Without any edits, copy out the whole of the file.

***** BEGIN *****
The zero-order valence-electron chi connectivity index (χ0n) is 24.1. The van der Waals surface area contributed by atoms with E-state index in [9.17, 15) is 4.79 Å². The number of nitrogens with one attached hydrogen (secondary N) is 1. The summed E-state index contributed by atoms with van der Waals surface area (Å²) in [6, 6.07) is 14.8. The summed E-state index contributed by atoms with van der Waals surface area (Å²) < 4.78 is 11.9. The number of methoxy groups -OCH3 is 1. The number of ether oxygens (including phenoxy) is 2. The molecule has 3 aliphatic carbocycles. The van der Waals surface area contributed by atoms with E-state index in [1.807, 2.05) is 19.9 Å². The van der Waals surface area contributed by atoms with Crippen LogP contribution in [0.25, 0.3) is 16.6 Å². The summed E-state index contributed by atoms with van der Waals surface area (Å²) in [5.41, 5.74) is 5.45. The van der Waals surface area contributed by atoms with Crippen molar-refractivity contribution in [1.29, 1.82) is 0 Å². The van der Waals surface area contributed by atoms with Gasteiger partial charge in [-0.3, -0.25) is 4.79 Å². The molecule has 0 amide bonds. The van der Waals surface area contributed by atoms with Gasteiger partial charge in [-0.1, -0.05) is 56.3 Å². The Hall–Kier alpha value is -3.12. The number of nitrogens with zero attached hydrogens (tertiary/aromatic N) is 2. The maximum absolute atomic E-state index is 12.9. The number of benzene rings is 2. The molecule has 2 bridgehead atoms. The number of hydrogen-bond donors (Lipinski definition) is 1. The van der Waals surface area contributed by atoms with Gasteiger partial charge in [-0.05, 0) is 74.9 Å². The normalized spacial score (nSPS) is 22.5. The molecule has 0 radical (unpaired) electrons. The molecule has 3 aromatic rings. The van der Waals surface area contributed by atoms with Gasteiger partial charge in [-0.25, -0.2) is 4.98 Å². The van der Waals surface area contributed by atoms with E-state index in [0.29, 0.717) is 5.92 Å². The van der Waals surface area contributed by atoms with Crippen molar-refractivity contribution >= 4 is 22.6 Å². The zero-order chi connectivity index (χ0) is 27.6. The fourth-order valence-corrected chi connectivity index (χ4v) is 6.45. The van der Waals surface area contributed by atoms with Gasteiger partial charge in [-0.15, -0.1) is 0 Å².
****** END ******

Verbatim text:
The zero-order valence-electron chi connectivity index (χ0n) is 24.1. The van der Waals surface area contributed by atoms with E-state index in [9.17, 15) is 4.79 Å². The number of nitrogens with one attached hydrogen (secondary N) is 1. The summed E-state index contributed by atoms with van der Waals surface area (Å²) in [6, 6.07) is 14.8. The summed E-state index contributed by atoms with van der Waals surface area (Å²) < 4.78 is 11.9. The number of methoxy groups -OCH3 is 1. The number of ether oxygens (including phenoxy) is 2. The molecule has 3 aliphatic carbocycles. The van der Waals surface area contributed by atoms with E-state index in [1.807, 2.05) is 19.9 Å². The van der Waals surface area contributed by atoms with Crippen LogP contribution in [0.25, 0.3) is 16.6 Å². The summed E-state index contributed by atoms with van der Waals surface area (Å²) in [5.41, 5.74) is 5.45. The van der Waals surface area contributed by atoms with Crippen molar-refractivity contribution in [1.29, 1.82) is 0 Å². The van der Waals surface area contributed by atoms with Gasteiger partial charge in [-0.3, -0.25) is 4.79 Å². The molecule has 0 amide bonds. The van der Waals surface area contributed by atoms with Gasteiger partial charge in [-0.1, -0.05) is 56.3 Å². The Hall–Kier alpha value is -3.12. The number of nitrogens with zero attached hydrogens (tertiary/aromatic N) is 2. The maximum absolute atomic E-state index is 12.9. The number of benzene rings is 2. The molecule has 2 bridgehead atoms. The number of hydrogen-bond donors (Lipinski definition) is 1. The van der Waals surface area contributed by atoms with Gasteiger partial charge in [-0.05, 0) is 74.9 Å². The normalized spacial score (nSPS) is 22.5. The molecule has 0 radical (unpaired) electrons. The molecule has 3 aromatic rings. The van der Waals surface area contributed by atoms with Gasteiger partial charge in [-0.25, -0.2) is 4.98 Å². The van der Waals surface area contributed by atoms with E-state index in [0.29, 0.717) is 5.92 Å². The van der Waals surface area contributed by atoms with Crippen molar-refractivity contribution >= 4 is 22.6 Å². The zero-order chi connectivity index (χ0) is 27.6. The fourth-order valence-corrected chi connectivity index (χ4v) is 6.45. The van der Waals surface area contributed by atoms with Gasteiger partial charge in [-0.15, -0.1) is 0 Å².